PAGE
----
Some practitioners of Black Hat SEO won’t even deign to place goofy words in a paragraph; they’ll simply hide the text altogether. (Think of a student who adds a few paragraphs in all white text to a term paper so they meet the assignment’s word count requirement.) This is a duplicative strategy to boost an organization’s rankings–and a silly tactic, given that search engine crawlers are increasingly savvy enough to catch this distortion.
Spamming the Comment Section
Some higher-quality publications like the New York Times place a high premium on carefully monitoring comments sections to ensure they stay relevant and germane to the discussion at hand, but most sites have not caught up to the need (or have the bandwidth) to effectively police their discussion boards. Today, you’ll not only find a slew of comments that are outright violations of terms of service for threatening and abusive language, but you’ll also find spam directing readers to websites with links that are often not at all relevant to the discussion at hand.
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We’re living in the golden age of plagiarizing. It’s not only a bonanza for high school students and a headache for their teachers, it’s an assault on the web browser trying to find quality content. We’ve all had the experience of following some clickbait headline to an article that has been plagiarized or duplicated from other sources, not only violating best practices in the SEO world but often violating copyright and trademark laws.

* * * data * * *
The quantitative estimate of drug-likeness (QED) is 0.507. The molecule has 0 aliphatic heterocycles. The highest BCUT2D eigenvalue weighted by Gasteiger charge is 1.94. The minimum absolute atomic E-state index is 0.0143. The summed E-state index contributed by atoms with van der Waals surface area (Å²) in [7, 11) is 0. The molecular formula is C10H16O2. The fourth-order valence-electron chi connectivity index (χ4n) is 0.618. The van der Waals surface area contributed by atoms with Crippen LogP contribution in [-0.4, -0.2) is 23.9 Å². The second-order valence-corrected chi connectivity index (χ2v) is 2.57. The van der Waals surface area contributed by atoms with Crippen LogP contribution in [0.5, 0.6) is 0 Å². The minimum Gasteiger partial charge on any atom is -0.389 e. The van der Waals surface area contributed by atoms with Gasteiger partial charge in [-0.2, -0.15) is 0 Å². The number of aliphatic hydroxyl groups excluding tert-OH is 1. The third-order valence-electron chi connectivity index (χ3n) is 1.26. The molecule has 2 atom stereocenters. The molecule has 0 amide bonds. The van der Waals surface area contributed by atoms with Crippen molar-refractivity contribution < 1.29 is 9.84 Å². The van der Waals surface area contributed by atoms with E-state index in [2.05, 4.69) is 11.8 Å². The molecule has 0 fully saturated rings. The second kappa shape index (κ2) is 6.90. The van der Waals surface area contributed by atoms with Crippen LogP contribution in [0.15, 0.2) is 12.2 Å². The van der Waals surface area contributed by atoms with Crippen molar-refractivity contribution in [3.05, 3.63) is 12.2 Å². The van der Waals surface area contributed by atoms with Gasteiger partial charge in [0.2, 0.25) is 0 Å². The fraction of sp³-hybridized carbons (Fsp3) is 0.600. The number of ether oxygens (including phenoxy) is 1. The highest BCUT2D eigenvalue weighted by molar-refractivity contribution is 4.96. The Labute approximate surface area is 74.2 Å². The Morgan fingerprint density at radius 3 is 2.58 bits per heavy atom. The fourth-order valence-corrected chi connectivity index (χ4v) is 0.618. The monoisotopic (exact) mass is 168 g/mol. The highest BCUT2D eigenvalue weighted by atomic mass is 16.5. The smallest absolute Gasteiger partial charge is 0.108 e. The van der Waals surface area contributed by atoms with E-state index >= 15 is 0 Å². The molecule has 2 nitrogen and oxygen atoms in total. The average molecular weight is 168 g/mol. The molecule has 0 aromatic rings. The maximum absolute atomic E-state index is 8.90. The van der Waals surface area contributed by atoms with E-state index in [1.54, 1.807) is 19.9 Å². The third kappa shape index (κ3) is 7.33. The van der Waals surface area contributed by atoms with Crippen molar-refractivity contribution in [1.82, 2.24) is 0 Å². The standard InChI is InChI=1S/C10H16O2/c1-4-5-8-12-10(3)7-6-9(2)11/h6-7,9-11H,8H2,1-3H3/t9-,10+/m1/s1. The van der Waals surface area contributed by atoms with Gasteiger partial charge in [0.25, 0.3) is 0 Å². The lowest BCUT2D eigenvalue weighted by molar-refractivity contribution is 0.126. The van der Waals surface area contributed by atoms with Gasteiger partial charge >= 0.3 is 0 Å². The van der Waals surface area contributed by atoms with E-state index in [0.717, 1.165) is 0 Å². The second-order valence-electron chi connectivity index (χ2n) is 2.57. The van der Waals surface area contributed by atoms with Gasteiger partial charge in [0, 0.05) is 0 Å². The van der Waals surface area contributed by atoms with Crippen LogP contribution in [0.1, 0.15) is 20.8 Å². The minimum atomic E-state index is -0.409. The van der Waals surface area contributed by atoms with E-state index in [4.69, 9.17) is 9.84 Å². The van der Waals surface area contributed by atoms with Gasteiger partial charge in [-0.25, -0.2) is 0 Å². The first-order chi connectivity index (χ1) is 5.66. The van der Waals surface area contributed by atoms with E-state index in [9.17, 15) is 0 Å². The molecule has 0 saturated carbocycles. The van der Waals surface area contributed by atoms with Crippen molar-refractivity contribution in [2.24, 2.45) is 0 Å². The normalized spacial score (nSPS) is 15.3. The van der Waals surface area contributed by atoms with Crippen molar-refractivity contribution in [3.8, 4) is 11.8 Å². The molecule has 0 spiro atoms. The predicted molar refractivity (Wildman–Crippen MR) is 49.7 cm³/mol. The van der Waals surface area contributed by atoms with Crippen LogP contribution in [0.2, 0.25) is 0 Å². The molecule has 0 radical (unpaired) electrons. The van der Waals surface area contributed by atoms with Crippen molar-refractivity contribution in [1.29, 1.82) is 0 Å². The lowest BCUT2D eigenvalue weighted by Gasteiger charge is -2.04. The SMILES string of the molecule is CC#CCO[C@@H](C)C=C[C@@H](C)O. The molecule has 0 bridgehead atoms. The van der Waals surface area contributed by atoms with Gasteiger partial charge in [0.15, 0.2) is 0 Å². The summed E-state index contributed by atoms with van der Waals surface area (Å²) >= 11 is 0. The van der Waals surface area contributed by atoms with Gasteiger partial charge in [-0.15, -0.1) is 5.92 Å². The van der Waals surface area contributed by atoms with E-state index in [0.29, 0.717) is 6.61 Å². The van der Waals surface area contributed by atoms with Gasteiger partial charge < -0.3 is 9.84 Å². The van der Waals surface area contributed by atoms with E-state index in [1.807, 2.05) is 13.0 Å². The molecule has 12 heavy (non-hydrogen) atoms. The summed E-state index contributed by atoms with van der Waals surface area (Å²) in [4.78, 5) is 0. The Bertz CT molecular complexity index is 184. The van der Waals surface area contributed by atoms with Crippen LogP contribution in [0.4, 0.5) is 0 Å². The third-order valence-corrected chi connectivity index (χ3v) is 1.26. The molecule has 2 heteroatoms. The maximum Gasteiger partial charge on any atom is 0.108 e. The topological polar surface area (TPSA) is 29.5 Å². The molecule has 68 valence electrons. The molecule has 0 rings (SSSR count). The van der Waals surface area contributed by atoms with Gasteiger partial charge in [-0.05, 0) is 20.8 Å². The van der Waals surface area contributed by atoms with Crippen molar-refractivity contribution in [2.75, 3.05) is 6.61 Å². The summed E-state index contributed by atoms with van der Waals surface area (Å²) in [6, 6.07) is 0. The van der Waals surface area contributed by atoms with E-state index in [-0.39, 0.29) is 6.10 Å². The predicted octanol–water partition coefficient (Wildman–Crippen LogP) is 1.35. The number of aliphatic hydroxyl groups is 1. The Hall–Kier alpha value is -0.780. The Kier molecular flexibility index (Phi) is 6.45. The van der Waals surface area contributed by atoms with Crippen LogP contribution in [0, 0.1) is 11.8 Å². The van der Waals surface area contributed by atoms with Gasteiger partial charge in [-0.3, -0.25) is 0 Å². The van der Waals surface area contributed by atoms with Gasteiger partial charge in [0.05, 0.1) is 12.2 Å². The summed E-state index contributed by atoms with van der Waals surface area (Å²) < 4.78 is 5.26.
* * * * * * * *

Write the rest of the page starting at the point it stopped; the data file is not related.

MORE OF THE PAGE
It’s almost always incredibly clear to the causal web user when they are engaging with a paid link. This takes place when a site pays another domain for a followed backlink. This practice of paying for a higher ranking is forbidden by search engines and not worth the investment; it remains highly looked down upon in SEO circles as well.
This tactic takes place when a visitor finds themselves suddenly at a different URL than the one they initially requested. This practice remains too prevalent as users are promised one form of content, only to find themselves shown completely different information, inundated with spam advertisements, or suddenly installing spyware on their browsers.
Google and other search engines have caught on to all the above through various algorithm updates through the years and won’t hesitate to penalize your website accordingly for its use. So, in short, don’t make the mistake of using these efforts, and be sure to vet your SEO partners to ensure you’re working with a reputable SEO firm that understands the best practices towards growing your organic visibility.
Building an effective brand online takes time and patience–all the better for cultivating trust with your customers and providing them meaningful, relevant, valuable content. By attempting to bypass the rules of the road and cheat the system, you’ll ultimately only be cheating yourself in the hit to your business reputation.